Taliban Back Peace Talks but Warn No Surrender from Jihad

Afghanistan's Taliban insurgents warned Thursday that their support of peace talks did not mean they had given up fighting or accepted the constitution of the "stooge" government in Kabul.

The comments came as the United States announced that it would send a senior official to meet Afghan President Hamid Karzai next week to see whether he agrees to a resumption of preliminary talks with the Taliban.

A U.S. official said the talks could open within weeks if Karzai was agreeable.

The Taliban, who have announced plans to open a political office in Qatar, said they had "increased our political efforts to come to mutual understanding with the world" to bring about peace in Afghanistan.

"But this understanding does not mean a surrender from jihad and neither is it connected to an acceptance of the constitution of the stooge Kabul administration," the hardline Islamists said in a statement.

"But rather the Islamic Emirate is utilizing its political wing alongside its military presence and jihad in order to realize the national and Islamic aspirations of the nation and its martyrs."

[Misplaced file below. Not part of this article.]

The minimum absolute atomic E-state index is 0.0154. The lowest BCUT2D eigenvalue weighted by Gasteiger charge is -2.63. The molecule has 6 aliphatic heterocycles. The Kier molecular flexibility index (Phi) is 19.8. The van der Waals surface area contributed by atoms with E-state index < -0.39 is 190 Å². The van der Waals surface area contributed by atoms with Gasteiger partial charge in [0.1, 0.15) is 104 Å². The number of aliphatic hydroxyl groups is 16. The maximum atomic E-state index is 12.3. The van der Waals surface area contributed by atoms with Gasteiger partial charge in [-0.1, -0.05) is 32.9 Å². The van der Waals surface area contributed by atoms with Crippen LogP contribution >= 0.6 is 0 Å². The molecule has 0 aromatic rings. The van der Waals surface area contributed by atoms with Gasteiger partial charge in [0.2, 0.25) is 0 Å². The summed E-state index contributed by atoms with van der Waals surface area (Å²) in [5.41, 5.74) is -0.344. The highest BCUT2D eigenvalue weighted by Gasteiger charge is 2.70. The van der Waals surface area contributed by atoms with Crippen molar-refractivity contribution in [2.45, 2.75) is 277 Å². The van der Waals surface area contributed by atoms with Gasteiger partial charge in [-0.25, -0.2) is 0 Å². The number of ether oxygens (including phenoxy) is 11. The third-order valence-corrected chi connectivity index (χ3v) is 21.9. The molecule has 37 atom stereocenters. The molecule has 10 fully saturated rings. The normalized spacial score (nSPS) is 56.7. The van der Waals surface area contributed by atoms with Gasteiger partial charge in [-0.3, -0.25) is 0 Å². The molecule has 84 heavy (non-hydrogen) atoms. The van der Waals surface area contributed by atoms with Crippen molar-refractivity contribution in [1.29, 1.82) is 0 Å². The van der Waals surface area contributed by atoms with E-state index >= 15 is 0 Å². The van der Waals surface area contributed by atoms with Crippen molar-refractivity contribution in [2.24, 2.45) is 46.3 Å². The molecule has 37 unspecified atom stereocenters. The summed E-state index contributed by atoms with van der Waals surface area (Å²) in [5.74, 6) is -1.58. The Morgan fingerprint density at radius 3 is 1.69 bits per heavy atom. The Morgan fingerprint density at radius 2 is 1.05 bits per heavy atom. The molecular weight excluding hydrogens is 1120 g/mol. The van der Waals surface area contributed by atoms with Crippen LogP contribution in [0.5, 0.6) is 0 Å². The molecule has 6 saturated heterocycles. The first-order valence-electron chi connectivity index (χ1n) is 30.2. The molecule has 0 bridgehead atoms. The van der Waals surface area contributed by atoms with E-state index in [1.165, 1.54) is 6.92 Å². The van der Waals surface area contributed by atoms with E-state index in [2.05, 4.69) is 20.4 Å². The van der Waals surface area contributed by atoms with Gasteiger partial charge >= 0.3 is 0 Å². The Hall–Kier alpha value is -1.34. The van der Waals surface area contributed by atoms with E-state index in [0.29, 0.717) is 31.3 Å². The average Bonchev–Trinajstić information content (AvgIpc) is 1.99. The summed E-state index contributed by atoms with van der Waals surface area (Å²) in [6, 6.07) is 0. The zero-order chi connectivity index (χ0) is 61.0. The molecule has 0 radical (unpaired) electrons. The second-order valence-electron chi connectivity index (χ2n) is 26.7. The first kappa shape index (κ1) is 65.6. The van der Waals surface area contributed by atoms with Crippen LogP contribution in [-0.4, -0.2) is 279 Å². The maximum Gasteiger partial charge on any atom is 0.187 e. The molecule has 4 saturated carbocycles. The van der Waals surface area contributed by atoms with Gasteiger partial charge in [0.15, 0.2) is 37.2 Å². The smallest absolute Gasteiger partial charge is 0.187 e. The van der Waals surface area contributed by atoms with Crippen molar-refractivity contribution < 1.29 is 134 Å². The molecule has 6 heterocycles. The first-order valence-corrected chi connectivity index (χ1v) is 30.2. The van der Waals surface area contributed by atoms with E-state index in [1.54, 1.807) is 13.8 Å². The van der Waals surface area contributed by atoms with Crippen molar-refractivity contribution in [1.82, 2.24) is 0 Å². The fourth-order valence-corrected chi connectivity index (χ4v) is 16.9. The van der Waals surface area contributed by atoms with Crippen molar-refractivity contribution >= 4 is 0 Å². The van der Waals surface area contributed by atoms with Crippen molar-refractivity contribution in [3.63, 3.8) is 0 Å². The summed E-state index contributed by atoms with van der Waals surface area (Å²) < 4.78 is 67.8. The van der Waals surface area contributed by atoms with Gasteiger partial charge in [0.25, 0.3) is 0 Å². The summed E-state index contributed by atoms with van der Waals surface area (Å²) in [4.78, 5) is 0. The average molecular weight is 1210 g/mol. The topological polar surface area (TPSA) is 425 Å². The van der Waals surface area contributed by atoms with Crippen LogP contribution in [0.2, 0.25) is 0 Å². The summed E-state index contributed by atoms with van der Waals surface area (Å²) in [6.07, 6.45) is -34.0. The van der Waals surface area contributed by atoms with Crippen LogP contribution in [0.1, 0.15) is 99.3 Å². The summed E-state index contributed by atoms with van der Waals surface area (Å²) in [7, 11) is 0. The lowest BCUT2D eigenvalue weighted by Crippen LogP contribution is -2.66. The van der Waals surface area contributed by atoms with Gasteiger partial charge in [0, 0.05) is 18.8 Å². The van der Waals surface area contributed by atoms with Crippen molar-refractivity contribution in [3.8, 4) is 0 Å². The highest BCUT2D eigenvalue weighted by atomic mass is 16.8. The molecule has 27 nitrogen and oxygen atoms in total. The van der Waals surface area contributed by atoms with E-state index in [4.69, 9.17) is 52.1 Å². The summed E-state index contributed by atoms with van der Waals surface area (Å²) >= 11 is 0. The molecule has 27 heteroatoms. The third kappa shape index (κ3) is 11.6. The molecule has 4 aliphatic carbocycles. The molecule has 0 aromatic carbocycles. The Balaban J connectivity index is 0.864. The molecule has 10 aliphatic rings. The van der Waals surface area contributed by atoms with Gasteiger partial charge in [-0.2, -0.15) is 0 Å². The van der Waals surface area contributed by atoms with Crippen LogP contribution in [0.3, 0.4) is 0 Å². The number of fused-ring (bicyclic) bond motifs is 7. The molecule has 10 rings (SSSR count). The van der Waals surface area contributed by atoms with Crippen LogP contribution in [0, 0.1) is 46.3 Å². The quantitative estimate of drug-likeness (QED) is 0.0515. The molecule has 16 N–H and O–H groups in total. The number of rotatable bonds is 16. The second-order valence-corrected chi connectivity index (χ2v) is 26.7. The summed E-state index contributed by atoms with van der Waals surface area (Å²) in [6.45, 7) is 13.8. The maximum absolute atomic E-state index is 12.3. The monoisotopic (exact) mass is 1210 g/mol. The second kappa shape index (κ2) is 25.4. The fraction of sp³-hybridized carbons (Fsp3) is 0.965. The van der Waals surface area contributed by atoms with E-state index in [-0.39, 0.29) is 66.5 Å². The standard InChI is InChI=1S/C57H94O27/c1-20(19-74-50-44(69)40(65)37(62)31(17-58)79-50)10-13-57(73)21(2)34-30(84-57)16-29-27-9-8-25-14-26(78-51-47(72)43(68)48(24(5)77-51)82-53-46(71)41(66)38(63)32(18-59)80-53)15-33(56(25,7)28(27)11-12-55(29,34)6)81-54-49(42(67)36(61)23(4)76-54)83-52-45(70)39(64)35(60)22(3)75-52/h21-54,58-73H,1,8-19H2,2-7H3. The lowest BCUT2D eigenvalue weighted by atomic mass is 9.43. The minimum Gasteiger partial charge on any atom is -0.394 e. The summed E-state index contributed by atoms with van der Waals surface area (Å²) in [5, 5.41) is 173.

Taliban acceptance of the Afghan constitution is a key demand of the U.S. for progress in any peace talks, along with a renunciation of violence.

U.S. Secretary of State Hillary Clinton said that U.S. special regional envoy Marc Grossman would visit Kabul next week and several other key regional capitals to discuss the peace process.

Washington has consistently said that any talks with the Taliban to end the decade-long war could only take place with the agreement of the Afghan government which eventually should lead the process.

Clinton, after meeting Qatari Prime Minister Sheikh Hamad bin Jassim al-Thani in Washington on Wednesday, said "positive statements" from Karzai and the Taliban signaled support for discussions on opening a political office in Qatar.

The top U.S. diplomat cautioned however that nothing had been decided on the idea of a Qatar office for the Taliban and that Washington and its allies were still in the preliminary stages of testing whether the approach could be successful.

Source: Agence France Presse

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